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Indiana University Press

The Yugoslav-American Folklore Seminar: [Introduction]

Author(s): Richard M. Dorson
Source: Journal of the Folklore Institute, Vol. 3, No. 3, [Special Issue: The Yugoslav-American
Folklore Seminar] (Dec., 1966), pp. 217-218
Published by: Indiana University Press
Stable URL: http://www.jstor.org/stable/3813797
Accessed: 23-10-2015 08:04 UTC

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The present issue of the Journal of the Folklore Institute is devoted to

paperspresentedor subsequentlywrittenby participantsin the AmericanYugoslavseminaron folkloreheld in Novi Sad, YugoslaviafromJune6

to 11, 1965. This was the fifth annualjoint seminarbetweenthe two
countriessponsoredby IndianaUniversitythrougha contractwith the
State Department.At these sessions,teams of scholarsengagedin discussion on topics of their mutualconcerns. The topics and the format
variedfromyearto year. At the LakeOhridconferenceof 1962,in which
I participated,panelistsfrom the two nationspairedoff with paperson
half a dozen subjectscoveringliterature,language,government,economics, and sociology.' For the 1965 conferenceProfessor Charles
Jelavich,the Balkan specialistof Indiana University'shistory department, suggestedtwo seminarson folklore and history,and I proposed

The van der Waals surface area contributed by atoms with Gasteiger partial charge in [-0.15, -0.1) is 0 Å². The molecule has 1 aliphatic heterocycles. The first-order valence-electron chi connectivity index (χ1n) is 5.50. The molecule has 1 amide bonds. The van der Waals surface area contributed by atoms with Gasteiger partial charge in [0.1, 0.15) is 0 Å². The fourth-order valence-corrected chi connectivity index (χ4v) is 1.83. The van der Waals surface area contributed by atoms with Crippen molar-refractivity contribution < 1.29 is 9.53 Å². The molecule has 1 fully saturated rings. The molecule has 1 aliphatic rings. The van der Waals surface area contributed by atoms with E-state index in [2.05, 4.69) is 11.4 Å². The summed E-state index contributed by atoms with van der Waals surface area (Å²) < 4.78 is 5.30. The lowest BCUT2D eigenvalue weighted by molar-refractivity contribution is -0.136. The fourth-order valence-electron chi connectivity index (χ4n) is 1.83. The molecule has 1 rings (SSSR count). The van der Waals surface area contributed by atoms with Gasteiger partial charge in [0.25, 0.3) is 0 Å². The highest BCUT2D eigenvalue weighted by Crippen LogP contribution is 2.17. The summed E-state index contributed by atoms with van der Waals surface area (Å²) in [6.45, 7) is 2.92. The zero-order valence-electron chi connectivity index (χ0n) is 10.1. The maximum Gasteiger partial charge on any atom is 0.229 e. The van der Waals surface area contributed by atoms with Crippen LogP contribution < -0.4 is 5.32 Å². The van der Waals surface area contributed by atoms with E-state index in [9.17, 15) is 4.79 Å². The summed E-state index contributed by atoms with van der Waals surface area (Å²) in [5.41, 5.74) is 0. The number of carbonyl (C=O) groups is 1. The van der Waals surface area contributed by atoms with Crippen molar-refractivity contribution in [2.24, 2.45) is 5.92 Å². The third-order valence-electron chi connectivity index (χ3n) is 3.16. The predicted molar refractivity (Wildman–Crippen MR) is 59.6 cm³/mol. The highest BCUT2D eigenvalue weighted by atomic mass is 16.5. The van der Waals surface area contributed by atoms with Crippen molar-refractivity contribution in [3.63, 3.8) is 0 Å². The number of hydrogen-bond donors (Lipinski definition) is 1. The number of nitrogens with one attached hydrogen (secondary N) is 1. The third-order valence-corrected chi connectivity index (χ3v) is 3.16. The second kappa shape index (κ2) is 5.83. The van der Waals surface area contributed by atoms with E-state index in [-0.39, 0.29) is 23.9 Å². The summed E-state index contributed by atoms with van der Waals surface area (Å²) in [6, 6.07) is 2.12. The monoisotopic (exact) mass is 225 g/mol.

as a common theme "Nationalismand Regionalismin Americanand
Yugoslavhistoryand folklore."
The two seminarswere held in adjoiningrooms and on the final day
all participantsmet in joint session. My colleagueOscar Wintherhad
organizedthe history seminarand we each invited esteemedmembers
of our fields to form our groups. After attendinga numberof internationalfolklorecongresses,I found this bi-nationalsymposiuma novel
experiencewith its own special rewards. The participantscould meet
daily at close quartersand come to know each other's national lore.
1 See Selected Problemsof Social Sciences and Humanities. Papersfrom the Yugoslav-AmericanColloquium,Ohrid,August27-September2, 1962 (Skoplje, 1963). My
own contribution was "AmericanEnglish: Some CurrentTendencies,"paired with
Blaze Koneski's "The Development of the MacedonianLiteraryLanguage."

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At first glance the United States and Yugoslaviawould seem to have

little in common, traditionallyspeaking,but the seminartheme soon
defineda common area. The six autonomousrepublicsof Yugoslavia
and the contrastingfolk regions of the States (for example,the seven
regions outlined in my Buyingthe Wind)presentsimilarinstancesof
varied religious, geographical,ethnic, and language factors splitting
the nationalculture.
Besides,the peoplesof Yugoslaviahavesettledin Americaandformed
a directlink betweenthe two countries. To make the point there is a
folktale (told by David Bynum of HarvardUniversityduringa social
eveningof the seminar)of the Montenegrin,who correspondsin Yugoslav
folklore to the mountain Kentuckianin Americanfolklore. Anxious
to better his impoverishedcondition, the Montenegrinjourneyedto
the Land of Opportunity.On arrivingin New York, he strolledalong
Fifth Avenueadmiringthe shops and skyscrapers.His eye chancedto
rest on a ten dollarbill lying on the sidewalkand he bent over to pick
it up. On reflectionhe straightenedup, sayingto himself,"Whyshould
I workmy firstday in America?"And on he walked.
Whilein Yugoslavia,however,we worked,as the papersherepresented
can testify.

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